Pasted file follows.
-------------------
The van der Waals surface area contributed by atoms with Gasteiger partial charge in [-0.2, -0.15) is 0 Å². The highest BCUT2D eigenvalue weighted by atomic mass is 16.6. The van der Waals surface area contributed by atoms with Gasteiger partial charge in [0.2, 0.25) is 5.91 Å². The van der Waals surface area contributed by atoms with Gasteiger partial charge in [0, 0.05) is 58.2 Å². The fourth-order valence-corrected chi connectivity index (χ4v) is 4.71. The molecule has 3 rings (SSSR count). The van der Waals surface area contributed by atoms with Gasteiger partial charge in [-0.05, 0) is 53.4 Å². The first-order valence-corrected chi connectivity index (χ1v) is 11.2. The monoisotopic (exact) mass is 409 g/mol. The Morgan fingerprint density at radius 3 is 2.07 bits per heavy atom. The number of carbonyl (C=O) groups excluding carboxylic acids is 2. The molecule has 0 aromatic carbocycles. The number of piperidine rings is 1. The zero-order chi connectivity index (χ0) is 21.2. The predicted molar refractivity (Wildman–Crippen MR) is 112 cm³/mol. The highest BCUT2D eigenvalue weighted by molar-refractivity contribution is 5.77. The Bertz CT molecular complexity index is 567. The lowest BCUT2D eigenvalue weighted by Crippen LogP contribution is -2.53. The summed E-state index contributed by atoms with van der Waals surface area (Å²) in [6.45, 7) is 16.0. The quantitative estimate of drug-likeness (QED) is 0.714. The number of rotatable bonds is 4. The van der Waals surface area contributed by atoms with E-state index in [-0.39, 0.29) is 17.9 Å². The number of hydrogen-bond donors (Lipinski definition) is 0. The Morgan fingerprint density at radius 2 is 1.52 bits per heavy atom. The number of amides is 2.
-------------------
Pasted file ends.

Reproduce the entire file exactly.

The van der Waals surface area contributed by atoms with Gasteiger partial charge in [-0.2, -0.15) is 0 Å². The highest BCUT2D eigenvalue weighted by atomic mass is 16.6. The van der Waals surface area contributed by atoms with Gasteiger partial charge in [0.2, 0.25) is 5.91 Å². The van der Waals surface area contributed by atoms with Gasteiger partial charge in [0, 0.05) is 58.2 Å². The fourth-order valence-corrected chi connectivity index (χ4v) is 4.71. The molecule has 3 rings (SSSR count). The van der Waals surface area contributed by atoms with Gasteiger partial charge in [-0.05, 0) is 53.4 Å². The first-order valence-corrected chi connectivity index (χ1v) is 11.2. The monoisotopic (exact) mass is 409 g/mol. The Morgan fingerprint density at radius 3 is 2.07 bits per heavy atom. The number of carbonyl (C=O) groups excluding carboxylic acids is 2. The molecule has 0 aromatic carbocycles. The number of piperidine rings is 1. The zero-order chi connectivity index (χ0) is 21.2. The predicted molar refractivity (Wildman–Crippen MR) is 112 cm³/mol. The highest BCUT2D eigenvalue weighted by molar-refractivity contribution is 5.77. The Bertz CT molecular complexity index is 567. The lowest BCUT2D eigenvalue weighted by Crippen LogP contribution is -2.53. The summed E-state index contributed by atoms with van der Waals surface area (Å²) in [6.45, 7) is 16.0. The quantitative estimate of drug-likeness (QED) is 0.714. The number of rotatable bonds is 4. The van der Waals surface area contributed by atoms with E-state index in [-0.39, 0.29) is 17.9 Å². The number of hydrogen-bond donors (Lipinski definition) is 0. The Morgan fingerprint density at radius 2 is 1.52 bits per heavy atom. The number of amides is 2.